Thursday, June 01, 2006

Education vs Therapy

One question that was posed after the Partner Abuse intervention training in Springfield last week:

"You say that group interventions with men who batter should be educational groups rather than therapy groups. One distinction you make between the two is to say that education is directive, the facilitator takes the group in a pre-determined direction, whereas therapy 'meets the client where they are at'. Yet, then you talk about using Motivational Interviewing in Partner Abuse Intervention groups. Isn't 'meeting the client where they are at' a key principle of Motivational Interviewing and doesn't this contradict your distinction that these groups should be education rather than therapy?"

First, I appreciated that this question came up after the training because a similar question was asked during the training, essentially asking why we are advocating any therapy-based techniques if this is strictly education.

There are two points I think we need to keep in mind:

One is to make sure that we understand why we are making the distinction between therapy and education in working with men who batter. If we clearly identify why we focus on education rather than therapy it will help guide us in understanding when and why we bring in elements from the therapeutic realm. I believe that a main reason for this distinction is that philosophically, to say we are doing therapy with domestic batterers runs counter to the principles which founded this work. If you look at the history, batterer's intervention was born out of a hope to further provide safety to victims. Any healing (a word that may be associated with therapy) on the part of the perpetrator is secondary, if considered a goal at all. Perhaps a goal that many people are more comfortable with is change (cognitive and behavioral) rather than healing.

Some other reasons to lean away from calling this work therapy:

  • It might suggest mutual responsibility for the violence between perpetrator and victim.
  • Some therapy models might recommend rage-expression or anger management, approaches which may increase risk of violence or fundamentally misunderstand the beliefs that support domestic violence.
  • Other therapy models might see the violence as poor impulse control, rather than as an exertion of control over one's partner.
  • If a man becomes violent again, a therapy-based approach might see this as "relapse" behavior, which suggests his "affliction" got the best of him rather than seeing the behavior as a calculated choice on his part.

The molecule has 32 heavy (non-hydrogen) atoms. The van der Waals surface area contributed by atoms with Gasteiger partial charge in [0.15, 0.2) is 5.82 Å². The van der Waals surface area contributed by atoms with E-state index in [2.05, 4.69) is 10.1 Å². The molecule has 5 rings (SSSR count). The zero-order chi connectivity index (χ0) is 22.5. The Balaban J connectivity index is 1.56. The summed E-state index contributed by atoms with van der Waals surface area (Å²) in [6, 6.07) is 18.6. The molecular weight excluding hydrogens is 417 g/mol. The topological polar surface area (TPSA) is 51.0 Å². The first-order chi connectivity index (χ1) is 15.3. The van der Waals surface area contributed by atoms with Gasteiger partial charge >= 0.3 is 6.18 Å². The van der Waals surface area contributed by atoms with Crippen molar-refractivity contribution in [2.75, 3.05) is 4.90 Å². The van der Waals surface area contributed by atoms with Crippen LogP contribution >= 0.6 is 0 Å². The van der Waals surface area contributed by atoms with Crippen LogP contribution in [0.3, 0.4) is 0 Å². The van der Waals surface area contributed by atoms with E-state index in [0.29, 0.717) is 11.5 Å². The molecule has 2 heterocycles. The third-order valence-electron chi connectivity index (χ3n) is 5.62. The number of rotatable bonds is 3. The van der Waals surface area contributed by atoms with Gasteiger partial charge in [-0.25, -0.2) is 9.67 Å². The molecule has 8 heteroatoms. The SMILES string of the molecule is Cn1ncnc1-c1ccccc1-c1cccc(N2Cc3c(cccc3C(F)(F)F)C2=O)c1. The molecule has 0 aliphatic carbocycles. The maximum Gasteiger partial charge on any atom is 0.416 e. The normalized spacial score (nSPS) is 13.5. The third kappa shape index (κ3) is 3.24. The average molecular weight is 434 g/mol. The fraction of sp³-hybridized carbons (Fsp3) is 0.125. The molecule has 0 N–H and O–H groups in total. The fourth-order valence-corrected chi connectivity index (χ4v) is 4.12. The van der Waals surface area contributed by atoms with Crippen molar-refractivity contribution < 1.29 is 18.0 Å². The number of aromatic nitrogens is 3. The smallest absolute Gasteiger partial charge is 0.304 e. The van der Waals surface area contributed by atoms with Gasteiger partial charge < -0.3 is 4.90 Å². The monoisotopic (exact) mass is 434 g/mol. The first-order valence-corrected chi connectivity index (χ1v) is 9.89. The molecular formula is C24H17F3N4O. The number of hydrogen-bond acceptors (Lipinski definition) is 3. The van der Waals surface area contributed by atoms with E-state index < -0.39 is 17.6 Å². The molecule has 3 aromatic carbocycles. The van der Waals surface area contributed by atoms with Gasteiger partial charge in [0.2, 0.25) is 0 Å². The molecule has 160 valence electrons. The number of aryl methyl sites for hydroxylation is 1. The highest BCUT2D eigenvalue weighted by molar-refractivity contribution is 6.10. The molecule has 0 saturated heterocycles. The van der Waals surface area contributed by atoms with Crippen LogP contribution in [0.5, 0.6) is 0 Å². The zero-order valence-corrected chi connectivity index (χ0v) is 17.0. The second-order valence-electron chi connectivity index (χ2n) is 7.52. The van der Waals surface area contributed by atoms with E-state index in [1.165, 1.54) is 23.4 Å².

Understanding these basic principles, I think it is possible, if not necessary to bring in techniques from the realm of therapy without softening on these principles. In other words, we may borrow Irvin Yalom's idea of peer-modeling in group without using his concept of client-driven group goals. Perhaps where we borrow most from the therapy world is in cognitive-behavioral techniques, which focus on confronting thoughts and expecting behavior change. But again, I think we are borrowing techniques more than embracing theories.


My second point may be an extension of the first, and it relates directly to the phrase "meeting the client where he is at".
If therapy involves meeting the client where they are, and we are not doing therapy, why talk about Motivational Interviewing (MI) which largely seeks to meet the client where they are?
I think (my beliefs, here!) that there is a key difference in what we traditionally mean by this in therapy and what the MI model suggests. The Rogerian concept of self-actualization, or self-efficacy, which guides many therapists, really takes this idea of "meeting the client where they are at" seriously. It's a belief that the client will take you where they need to go. It's also a belief that the client has what they need to achieve self-actualization and the key role of the helping professional is to affirm and accurately empathize.

Motivational Interviewing is not exactly the same. If any thing, it's like Carl Rogers with a hidden motive. Here's a quote from the original MI book by Rollnick and Miller:

"...Motivational interviewing differs from the method described by Rogers as it is consciously directive. The terms "client-centered" and "non-directive" are sometimes used interchangeably, but they refer to different aspects of counseling style. Motivational interviewing is intentionally addressed to the resolution of ambivalence, often in a particular direction of change. The interviewer elicits and selectively reinforces change talk and then responds to resistance in a way that is intended to diminish it."

Motivation Interviewing, Miller, W., & Rollinck S. 2002, Guilford Press, NY p.25

I think that if motivational interviewing can help a facilitator effect behavioral change in a batterer's group participant, then it's worth looking at. I am constantly using MI skills in batterer's groups to elicit change-talk from the men with the goal of helping them move in a direction that I am very intentionally hoping they move toward.

I hope some of this helps to clarify. I also hope to hear your thoughts as you read this. Click on the word "comments" below this post if you'd like to leave a comment. As always, I am very open to other opinions, corrections, challenges, etc.